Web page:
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Music Feature: Brandon Terzic Xalam Project

It takes a global village


Deep into a conversation with Brandon Terzic, the question of identity comes up. Terzic has given it some thought.

"I could go and live in Jordon, learn Arabic, wear a djellaba, convert to Islam and change my name to Kareem, but in the end I'm not going to get away from who I am and all the experiences and music that shaped what I'm doing," says Terzic. "I am what I am."

What he is is an Akron, Ohio-born, Brooklyn resident with Irish, Croatian, and Hungarian roots. He also plays the ancient, 11-stringed, Arabic oud magnificently.

When he visits the Bop Shop Sunday, with kora (West African harp) player Kane Mathis, he'll also be playing a Malian ngoni.

Terzic traces his complex musical identity to the first time his father played him Jimi Hendrix. But at the age of 8, did he understand it?

"One of the downsides of being a musician is you get so saturated with the technical, mechanical side of how the sound is produced that you lose the connection to the miraculous in the sound itself," says Terzic. "When you're a kid, it's just the miracle of the tone. So in a lot of ways you can never really replace the first time you ingest music."

"The main thing I got from Jimi's music was this sense of freedom," Terzic says. "No matter how freaky you play, you can never be more of a freak than he was. It opened the door to me trying to digest heavy musical expression. From Hendrix I went to Coltrane and Beethoven."

By 17 Terzic was in a blues band covering Hendrix and Eric Clapton. Though he admits lacking the musicality, he could play the riffs. That is until, at 19, he went to a Buddy Guy concert.

"I came home and almost wanted to smash my Stratocaster," says Terzic. "It was like an identity crisis. But I had the wherewithal to know that to grow musically, you have to grow personally. I felt like I had exhausted my inspiration in my hometown, doing the music I was doing. I was insanely restless. I felt that I couldn't develop as a human being unless I got as far away as possible."

With some money he'd saved, he took off for London and stayed with his mother's friend, Chrissie Hynde, from the Pretenders. But, Terzic says, "after five days she kicked me out because the guitar player from the Clash was coming."

He took off for Amsterdam and got robbed at knifepoint, but that didn't dampen his wanderlust. Paris, Rome, Florence, Prague, Vienna, and Greece; Terzic covered the continent. But he did so without a guitar.

"I had some ambition to be a literary man," says Terzic. "I was reading Henry Miller. He had gone to Paris. All the ex-pat writers had gone to Paris. I had this idea to go over there and see what was up."

Terzic returned just in time for the late 1990's Internet boom. With no college education but a knack for computing, he landed a job at a New York cable-internet company.

"I could have been making six figures but I never had any ambition," says Terzic. "I could never identify myself as this guy working at this company. I had an intellectual superiority complex; I thought I was above all this shit."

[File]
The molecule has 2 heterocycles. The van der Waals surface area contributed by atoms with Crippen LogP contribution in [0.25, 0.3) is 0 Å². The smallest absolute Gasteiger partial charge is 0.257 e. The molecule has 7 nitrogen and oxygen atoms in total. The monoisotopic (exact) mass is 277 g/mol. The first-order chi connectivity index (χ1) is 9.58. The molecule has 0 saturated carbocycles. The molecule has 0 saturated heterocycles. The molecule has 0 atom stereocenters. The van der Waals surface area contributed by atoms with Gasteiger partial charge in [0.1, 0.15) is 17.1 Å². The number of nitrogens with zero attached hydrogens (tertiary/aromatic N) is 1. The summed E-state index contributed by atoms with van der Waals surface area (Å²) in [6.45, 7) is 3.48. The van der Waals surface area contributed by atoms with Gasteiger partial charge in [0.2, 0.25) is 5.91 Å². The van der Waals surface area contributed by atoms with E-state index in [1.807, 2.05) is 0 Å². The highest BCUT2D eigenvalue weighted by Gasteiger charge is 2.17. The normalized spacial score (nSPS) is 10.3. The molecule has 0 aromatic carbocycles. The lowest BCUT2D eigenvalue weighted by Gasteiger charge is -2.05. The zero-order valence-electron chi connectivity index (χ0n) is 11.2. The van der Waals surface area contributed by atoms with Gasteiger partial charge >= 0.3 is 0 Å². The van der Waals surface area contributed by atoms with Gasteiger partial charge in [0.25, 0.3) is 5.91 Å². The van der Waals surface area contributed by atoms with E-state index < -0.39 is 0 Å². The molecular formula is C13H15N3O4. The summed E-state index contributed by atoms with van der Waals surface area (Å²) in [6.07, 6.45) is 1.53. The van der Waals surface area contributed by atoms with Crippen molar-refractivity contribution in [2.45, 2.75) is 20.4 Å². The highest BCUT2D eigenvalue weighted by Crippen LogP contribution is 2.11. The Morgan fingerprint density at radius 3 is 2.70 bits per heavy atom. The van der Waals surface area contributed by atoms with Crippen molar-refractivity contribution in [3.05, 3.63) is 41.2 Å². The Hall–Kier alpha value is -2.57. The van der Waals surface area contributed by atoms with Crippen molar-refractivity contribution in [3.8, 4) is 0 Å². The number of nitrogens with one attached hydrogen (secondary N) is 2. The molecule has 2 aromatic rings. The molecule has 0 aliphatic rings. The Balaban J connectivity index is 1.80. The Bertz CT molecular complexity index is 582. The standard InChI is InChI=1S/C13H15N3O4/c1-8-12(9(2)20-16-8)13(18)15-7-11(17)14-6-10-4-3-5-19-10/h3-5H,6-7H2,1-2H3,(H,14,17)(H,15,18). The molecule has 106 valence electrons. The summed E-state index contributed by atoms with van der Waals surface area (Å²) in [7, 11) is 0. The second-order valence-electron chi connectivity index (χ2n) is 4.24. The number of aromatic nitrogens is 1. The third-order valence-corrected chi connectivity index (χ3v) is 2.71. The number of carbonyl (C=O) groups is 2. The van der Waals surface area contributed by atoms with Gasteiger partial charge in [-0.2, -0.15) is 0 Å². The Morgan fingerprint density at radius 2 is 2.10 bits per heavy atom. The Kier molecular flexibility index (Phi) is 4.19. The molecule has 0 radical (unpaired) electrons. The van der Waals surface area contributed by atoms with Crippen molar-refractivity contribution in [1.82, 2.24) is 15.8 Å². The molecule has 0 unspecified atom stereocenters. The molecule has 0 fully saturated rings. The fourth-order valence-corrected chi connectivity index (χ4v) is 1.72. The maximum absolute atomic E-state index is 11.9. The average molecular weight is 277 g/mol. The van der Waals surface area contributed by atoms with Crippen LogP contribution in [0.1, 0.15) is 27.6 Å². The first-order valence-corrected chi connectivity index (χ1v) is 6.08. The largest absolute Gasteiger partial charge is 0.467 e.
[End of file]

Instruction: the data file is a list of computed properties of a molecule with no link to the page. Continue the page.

Meanwhile, he began taking lessons from double-neck guitar wizard Dave "Fuze" Fiuczynski. "I tried to study jazz. I wanted to be a cutting-edge virtuoso guitar player, but it was like a shoe that I couldn't fit on my foot," says Terzic. "Fiuczynski became my hero. Ironically, I became one of his disciples. I had a double-neck guitar that was fretless. I was trying to apply a Middle Eastern, Indian ethnic slant to downtown jazz."

But it didn't work. So, there was only one thing to do. "I quit my job and I flew to the Middle East — Egypt and Israel," Terzic says.

He took up the cumbus, (a Turkish, fretless banjo-like instrument), and started busking in Jerusalem. It was a great way to meet people. They'd buy him coffee and food, even if they were surprised to find out that he was from Ohio. But there was still more to his quest.

"I had reached a saturation point as a musician and person," Terzic says. "I said, 'Fuck it,' and went to Morocco and to Senegal to study with a Griot family of oral historians. That was the most dramatic and dynamic experience." The family had a lineage of court musicians dating back to the 12th century, Terzic says.

"I had this romantic, exaggerated ideal of these stoic, virtuous musicians that are tranquil and angelic. The music is so beautiful. I get there and it's a total...I've traveled to India, I've traveled to Brazil, Egypt; I've never been to place that was such a culture shock," Terzic says.

"I was in a slum outside Dakar, sleeping on a rooftop, living in the harshest conditions I could ever imagine. No personal space, and to top it all off, the day I get there the patriarch of the family died," Terzic says. This sent the entire family into chaos and mourning.

"I didn't speak the language so I had no way of understanding what was going on. No one has a job. It's a communal society, everyone eats together. It was a lot of embracing paradoxes," he says.

Although he had gone to Senegal to learn the repertoire, Terzic hardly touched an instrument. "I just survived, lived with the people, walked with them, went to parties, a pilgrimage... And I listened to them because they were playing non-stop," Terzic says.

"When I came back, people were saying, 'You've changed, you're playing so much better.' So it was almost by osmoses, from being in the culture," he says. "It's like learning the meaning behind the gesture."

But ultimately, what does a Westerner bring to this ancient Middle Eastern/North African tradition?

"You're not bound by the tradition," says Terzic. "If you're from that area and you try to innovate, you're going to take a lot more heat. The beautiful thing about American culture is we're so young, we're not tied or bound to cultural ideas."